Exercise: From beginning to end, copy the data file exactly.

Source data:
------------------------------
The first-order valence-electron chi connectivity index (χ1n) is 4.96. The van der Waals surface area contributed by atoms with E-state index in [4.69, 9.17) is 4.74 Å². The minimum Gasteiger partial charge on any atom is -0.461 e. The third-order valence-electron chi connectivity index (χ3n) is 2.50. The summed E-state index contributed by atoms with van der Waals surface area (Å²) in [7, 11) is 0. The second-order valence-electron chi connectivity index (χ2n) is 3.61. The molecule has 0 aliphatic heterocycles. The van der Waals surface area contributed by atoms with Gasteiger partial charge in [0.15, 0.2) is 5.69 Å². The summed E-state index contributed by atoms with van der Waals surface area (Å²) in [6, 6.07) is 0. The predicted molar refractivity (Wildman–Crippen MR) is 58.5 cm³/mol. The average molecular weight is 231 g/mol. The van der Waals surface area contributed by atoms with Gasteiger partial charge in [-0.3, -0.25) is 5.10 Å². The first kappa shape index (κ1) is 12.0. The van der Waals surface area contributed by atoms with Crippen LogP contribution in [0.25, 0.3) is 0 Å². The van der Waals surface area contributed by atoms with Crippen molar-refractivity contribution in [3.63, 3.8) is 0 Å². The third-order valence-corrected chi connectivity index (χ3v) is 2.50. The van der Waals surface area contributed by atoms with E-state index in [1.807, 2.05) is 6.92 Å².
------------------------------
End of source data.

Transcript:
The first-order valence-electron chi connectivity index (χ1n) is 4.96. The van der Waals surface area contributed by atoms with E-state index in [4.69, 9.17) is 4.74 Å². The minimum Gasteiger partial charge on any atom is -0.461 e. The third-order valence-electron chi connectivity index (χ3n) is 2.50. The summed E-state index contributed by atoms with van der Waals surface area (Å²) in [7, 11) is 0. The second-order valence-electron chi connectivity index (χ2n) is 3.61. The molecule has 0 aliphatic heterocycles. The van der Waals surface area contributed by atoms with Gasteiger partial charge in [0.15, 0.2) is 5.69 Å². The summed E-state index contributed by atoms with van der Waals surface area (Å²) in [6, 6.07) is 0. The predicted molar refractivity (Wildman–Crippen MR) is 58.5 cm³/mol. The average molecular weight is 231 g/mol. The van der Waals surface area contributed by atoms with Gasteiger partial charge in [-0.3, -0.25) is 5.10 Å². The first kappa shape index (κ1) is 12.0. The van der Waals surface area contributed by atoms with Crippen LogP contribution in [0.25, 0.3) is 0 Å². The van der Waals surface area contributed by atoms with Crippen molar-refractivity contribution in [3.63, 3.8) is 0 Å². The third-order valence-corrected chi connectivity index (χ3v) is 2.50. The van der Waals surface area contributed by atoms with E-state index in [1.807, 2.05) is 6.92 Å².